e wish to thank the Gladys Krieble Delmas Foundation of New York for their financial support, which has made it possible for us to digitize some 4000 prints from the Fisher Hollar Collection.
The project team would like to acknowledge our debt to the work of previous scholars, and in particular to the two major descriptive catalogues of the Hollar etchings. First, Gustave Parthey's catalogue of 1853, which assigned a sequence of numbers to the works as well as the overall classification into subject categories. Parthey's work was superseded and augmented by Richard Pennington's A Descriptive Catalogue of the Etched Work of Wenceslaus Hollar published by Cambridge University Press in 1982. Pennington retained the original Parthey identification number, adding numbers as additional prints were discovered. The Pennington catalogue includes a full description of each of the prints, including an enumeration of subsequnet states when these have been known to exist. The Fisher Hollar digital collection includes the catalogue number for each plate (indicated in the plate descriptions as Pxxxx), to facilitate cross-checking with the Pennington catalogue. It also retains the Parthey/Pennington subject categories, allowing users to browse the entire collection, using the ten main divisions, such as religious prints, mythology, historical prints, etc. and their subdivisions.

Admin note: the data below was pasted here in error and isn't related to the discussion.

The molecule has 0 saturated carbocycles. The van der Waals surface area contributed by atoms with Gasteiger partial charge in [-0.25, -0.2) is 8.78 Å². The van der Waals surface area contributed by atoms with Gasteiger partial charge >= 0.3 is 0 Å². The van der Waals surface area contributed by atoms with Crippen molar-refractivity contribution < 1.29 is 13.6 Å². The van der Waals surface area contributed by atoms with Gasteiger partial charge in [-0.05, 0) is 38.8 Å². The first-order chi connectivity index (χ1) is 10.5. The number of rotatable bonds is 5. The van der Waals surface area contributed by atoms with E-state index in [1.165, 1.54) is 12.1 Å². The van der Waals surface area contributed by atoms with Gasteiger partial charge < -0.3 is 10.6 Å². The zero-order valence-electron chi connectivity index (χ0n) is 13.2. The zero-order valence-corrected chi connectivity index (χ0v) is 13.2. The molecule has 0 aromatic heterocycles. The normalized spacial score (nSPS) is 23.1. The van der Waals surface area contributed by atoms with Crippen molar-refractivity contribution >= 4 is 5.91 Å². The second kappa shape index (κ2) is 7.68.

We are indebted to Fisher Librarian Pearce Carefoote for his detailed finding aid to the Hollar prints, which was used as the basis for the descriptive metadata. We also wish to thank George Hawken, Undergraduate Coordinator in the Dept. of Fine Art, and a printmaker specializing in intaglio techniques, for allowing us to link to his series of videos which demonstrate the technique of etching. We are most grateful as well to art historian Dr. Anne Thackray of the National Gallery of Canada, for contributing the text of the lecture on the art of Wenceslaus Hollar which she gave to the Friends of the Fisher Library in November 2006.